Adapt the offerings of a system to match individual users’ needs and abilities
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Tailor information to users individually. Content will be more persuasive if it is tailored to the individual needs, interests, personality, or usage context.
- Boost credibility. Tailoring the user experience has been proven to lead to increased perception of credibility. A website is seen as more credible when it acknowledges that an individual has visited before.
- Personally tailor information in real time. Provide information that matches the personal needs, interests, personality, or goals of the user. The more relevant the message is to the individual the higher persuasive power it will have.
- Tailor for the context. The more you can utilize the context and intention of the individual, the more relevant your message can be to not only the person, but also the context.
Tailored information is more effective in changing attitudes and beliefs than generic information. Make life simpler for users by showing only what is relevant to them. Tailor to individual needs, interests, personality, usage context, or other factors relevant to the individual.
Users are persuaded either through a central route, with full cognitive attention, or through a peripheral route, relying on heuristics
Rilla Khaled has defined eight culturally-relevant persuasive technology strategies:
Cue social density to users, and thus subtly promote harmonious actions that support the group’s goals.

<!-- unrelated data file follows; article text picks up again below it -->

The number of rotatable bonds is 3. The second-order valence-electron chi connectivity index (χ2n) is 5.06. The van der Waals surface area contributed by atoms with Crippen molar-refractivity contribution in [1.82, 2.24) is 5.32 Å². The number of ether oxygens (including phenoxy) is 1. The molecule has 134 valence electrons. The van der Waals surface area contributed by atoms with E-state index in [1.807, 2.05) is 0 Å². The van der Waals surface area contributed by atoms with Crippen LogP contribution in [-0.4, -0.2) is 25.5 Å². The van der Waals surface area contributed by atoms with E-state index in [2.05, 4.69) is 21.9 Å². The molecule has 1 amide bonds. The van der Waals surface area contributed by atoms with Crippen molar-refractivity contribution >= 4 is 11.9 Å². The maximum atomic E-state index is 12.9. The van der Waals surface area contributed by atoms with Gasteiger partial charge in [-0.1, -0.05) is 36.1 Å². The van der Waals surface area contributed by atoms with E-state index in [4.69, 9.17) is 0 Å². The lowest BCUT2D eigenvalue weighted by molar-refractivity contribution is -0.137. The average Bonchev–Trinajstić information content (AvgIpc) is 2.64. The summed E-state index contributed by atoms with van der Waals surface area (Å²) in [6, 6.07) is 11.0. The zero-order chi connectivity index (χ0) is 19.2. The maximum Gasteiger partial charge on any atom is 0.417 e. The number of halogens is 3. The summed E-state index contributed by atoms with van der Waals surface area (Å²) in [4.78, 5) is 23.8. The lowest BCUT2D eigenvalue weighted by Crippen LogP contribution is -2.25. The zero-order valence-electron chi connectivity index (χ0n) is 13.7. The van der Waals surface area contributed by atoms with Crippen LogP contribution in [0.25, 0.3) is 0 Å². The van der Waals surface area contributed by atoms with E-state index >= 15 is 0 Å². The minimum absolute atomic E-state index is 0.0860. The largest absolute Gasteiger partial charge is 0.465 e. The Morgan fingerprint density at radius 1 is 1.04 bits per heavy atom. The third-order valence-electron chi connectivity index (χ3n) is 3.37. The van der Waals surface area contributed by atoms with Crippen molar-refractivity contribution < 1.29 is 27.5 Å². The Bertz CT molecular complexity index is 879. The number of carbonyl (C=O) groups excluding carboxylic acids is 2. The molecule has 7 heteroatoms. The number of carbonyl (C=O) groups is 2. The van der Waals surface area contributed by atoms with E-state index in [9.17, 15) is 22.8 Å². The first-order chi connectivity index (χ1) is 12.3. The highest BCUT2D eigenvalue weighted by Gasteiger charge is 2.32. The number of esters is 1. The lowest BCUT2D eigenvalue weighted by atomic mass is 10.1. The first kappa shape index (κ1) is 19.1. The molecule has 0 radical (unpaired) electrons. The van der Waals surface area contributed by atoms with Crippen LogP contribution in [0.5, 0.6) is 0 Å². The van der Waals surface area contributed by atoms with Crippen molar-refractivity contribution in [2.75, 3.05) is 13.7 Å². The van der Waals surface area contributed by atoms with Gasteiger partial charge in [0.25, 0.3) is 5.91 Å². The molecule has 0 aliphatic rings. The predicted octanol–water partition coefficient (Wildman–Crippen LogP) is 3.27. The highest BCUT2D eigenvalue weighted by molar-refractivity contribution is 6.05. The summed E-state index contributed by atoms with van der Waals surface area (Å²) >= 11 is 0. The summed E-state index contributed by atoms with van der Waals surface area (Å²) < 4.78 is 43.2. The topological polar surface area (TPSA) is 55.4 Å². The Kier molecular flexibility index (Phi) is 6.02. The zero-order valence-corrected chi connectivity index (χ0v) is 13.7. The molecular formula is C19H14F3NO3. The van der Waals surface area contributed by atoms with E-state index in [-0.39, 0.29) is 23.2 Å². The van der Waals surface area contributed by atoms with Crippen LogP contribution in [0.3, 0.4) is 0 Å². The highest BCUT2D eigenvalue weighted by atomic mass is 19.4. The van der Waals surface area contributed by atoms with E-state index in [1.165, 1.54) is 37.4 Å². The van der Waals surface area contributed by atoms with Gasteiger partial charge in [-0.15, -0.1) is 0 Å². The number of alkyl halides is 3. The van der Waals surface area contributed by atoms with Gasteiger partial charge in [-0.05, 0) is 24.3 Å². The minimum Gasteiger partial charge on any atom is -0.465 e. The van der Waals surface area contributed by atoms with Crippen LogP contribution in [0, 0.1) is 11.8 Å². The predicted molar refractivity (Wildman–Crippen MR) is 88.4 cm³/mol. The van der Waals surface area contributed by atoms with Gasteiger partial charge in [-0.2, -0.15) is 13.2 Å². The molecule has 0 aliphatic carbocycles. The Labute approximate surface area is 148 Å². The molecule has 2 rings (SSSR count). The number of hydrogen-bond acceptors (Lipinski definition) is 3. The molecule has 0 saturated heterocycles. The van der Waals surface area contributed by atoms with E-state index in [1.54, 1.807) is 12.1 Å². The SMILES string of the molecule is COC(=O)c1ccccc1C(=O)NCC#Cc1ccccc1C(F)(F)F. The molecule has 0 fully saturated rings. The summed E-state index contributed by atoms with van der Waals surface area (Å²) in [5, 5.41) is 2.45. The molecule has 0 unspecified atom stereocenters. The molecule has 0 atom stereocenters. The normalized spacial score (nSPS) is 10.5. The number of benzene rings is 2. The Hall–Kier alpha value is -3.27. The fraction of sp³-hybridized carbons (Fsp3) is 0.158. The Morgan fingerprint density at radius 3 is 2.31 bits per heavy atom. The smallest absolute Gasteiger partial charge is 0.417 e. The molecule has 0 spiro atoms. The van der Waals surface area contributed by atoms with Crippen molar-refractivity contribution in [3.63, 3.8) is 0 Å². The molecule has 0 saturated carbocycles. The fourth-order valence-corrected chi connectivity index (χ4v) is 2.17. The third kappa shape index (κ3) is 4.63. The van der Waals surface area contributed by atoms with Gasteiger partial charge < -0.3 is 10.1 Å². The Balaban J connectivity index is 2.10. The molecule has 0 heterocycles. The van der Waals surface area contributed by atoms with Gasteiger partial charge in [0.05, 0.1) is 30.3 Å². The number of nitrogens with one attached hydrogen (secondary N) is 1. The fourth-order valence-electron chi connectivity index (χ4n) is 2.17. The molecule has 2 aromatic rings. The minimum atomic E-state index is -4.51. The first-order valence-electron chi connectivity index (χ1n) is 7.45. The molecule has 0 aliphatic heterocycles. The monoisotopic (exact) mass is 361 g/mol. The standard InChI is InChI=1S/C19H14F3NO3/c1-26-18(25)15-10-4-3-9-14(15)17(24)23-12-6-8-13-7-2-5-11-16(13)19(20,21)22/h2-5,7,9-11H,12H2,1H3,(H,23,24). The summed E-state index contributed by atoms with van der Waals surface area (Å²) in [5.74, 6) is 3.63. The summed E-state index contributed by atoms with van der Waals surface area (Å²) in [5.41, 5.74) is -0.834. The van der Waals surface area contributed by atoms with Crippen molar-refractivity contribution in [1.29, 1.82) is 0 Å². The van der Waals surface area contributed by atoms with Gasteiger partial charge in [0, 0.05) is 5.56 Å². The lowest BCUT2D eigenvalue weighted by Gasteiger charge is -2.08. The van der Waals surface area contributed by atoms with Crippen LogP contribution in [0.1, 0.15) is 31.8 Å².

Group Opinion strategy
Provide users with the opinions of users similar to them at moments when users must make important decisions.
Having established the Captology Lab at Stanford (renamed to Behavior Design Lab), BJ Fogg was among the first to research persuasive technologies. Although somewhat ignored his book on Persuasion kicked off a new field of research and continues to grow in importance. Tailoring was among the core persuasive strategies BJ Fogg discovered.
1 Amanda Shiga, Persuasion and Information Architecture
2 Rilla Khaled et. al., A Qualitative Study of Culture and Persuasion in a Smoking Cessation Game, Proceedings of the 3rd international conference on Persuasive Technology
3 B. J. Fogg, Persuasive Technology, 2003
User Interface Design Patterns
- Explaining the process
- Community driven
- Jumping in hierarchy
- Formatting data
- Social interactions
- Increasing frequency
Persuasive Design Patterns
- Loss Aversion
- Other cognitive biases
- Gameplay design
- Fundamentals of rewards
- Gameplay rewards